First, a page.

When listening to Tchaikovsky’s “Romeo and Juliet Fantasy Overture,” during this weekend’s Legendary Love Stories concert, it will help to understand the plot, because the music refers to the various scenes of the story.
Everyone remembers reading Romeo and Juliet in high school (or not reading it, as the case may be!). In case you’ve forgotten the plot, here’s a quick summary from the Shakespeare Birthplace Trust, with a few edits from a former English major:
An age-old vendetta between two powerful families, the Montagues and Capulets, erupts into bloodshed. A group of masked Montagues risks further conflict by gatecrashing a Capulet party. Young Romeo Montague meets and falls instantly in love with Juliet Capulet, who is due to marry her father’s choice of suitor, the Count Paris. Romeo later stands outside Juliet’s balcony window and the two have one of the most famous love scenes of all time. With the help of Juliet’s nurse, the couple arrange to marry the next day, but Romeo’s attempt to halt a street fight leads to the death of Juliet’s cousin Tybalt, and Romeo is banished. In a desperate attempt to be reunited with Romeo, Juliet follows their friend the Friar’s suggested plan and fakes her own death. The Friar sends Romeo a message explaining the plan, but the message fails to reach Romeo. Romeo finds an unconscious Juliet and believing her to be dead, he takes his life. Juliet wakes to find Romeo’s corpse beside her and kills herself. The grieving families agree to end their feud.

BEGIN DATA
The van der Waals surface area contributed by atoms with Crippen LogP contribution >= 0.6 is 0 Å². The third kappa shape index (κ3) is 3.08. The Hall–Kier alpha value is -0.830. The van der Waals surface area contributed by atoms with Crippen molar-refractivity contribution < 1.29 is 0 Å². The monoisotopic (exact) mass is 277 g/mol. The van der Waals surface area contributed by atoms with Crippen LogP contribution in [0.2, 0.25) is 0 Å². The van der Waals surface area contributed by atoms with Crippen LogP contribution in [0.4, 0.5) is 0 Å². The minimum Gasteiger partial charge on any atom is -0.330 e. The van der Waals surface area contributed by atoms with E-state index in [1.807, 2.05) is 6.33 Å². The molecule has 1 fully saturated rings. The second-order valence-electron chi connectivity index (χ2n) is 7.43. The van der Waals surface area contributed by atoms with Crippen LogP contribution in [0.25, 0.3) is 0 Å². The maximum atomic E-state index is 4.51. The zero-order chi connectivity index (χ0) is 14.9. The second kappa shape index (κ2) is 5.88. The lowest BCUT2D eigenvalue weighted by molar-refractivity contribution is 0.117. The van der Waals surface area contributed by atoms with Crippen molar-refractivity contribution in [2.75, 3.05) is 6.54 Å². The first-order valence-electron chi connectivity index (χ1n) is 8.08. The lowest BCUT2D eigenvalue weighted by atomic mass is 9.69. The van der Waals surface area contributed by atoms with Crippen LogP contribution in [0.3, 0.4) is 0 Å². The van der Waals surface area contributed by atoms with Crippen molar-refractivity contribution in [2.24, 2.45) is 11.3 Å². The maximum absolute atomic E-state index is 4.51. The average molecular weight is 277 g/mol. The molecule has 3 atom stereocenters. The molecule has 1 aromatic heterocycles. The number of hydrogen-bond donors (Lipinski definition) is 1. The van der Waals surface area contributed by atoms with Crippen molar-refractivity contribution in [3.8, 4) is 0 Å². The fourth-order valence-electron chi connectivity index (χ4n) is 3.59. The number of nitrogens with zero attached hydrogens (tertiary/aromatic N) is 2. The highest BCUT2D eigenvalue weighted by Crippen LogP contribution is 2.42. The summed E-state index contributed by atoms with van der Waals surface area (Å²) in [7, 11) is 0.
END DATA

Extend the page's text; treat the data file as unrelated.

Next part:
Romeo and Juliet was completed around 1595, relatively early in Shakespeare’s career. The plot comes from an Italian tragic romance, which in turn took elements from ancient tales like the story of Pyramus and Thisbe from Ovid’s Metamorphoses. In that story, Pyramus mistakenly thinks his love Thisbe is dead, and kills himself. When Thisbe finds him dead, she kills herself too. So this tragic story was already a classic when Shakespeare took it up nearly 600 years later.
In 1476, the story “Mariotto and Gianozza” was published, featuring many of the elements that Shakespeare would later use, including the secret marriage of the young couple, the Friar who tries to help, and the fight between the families. “Mariotto and Gianozza” also adds two key plot twists: the potion that makes it seem that Gianozza is dead, when she’s just unconscious, and the Friar’s message about the plan that Mariotto never receives.
Next, Luigi da Porto adapts the story, now called “Romeo and Juliet” for the first time. Interestingly, his adaption was based partly on personal experience. A soldier, he was at a ball after a peace treaty between two warring clans, the Savorgnans and the Strumieri, when he met and fell in love with a young woman, Lucina. The next day, the peace treaty fell apart when one clan attacked and killed many of the other. This gave da Porto inspiration for the two warring families. Published in 1531, the book was dedicated to Lucina.
In Tchaikovsky’s musical version of the story, his “Romeo and Juliet Fantasy Overture,” you’ll hear the fighting between the Montagues and Capulets, the passionate love theme that repeats at various points, and ominous sounds of anxiety and doom throughout; this is, after all, a tragedy.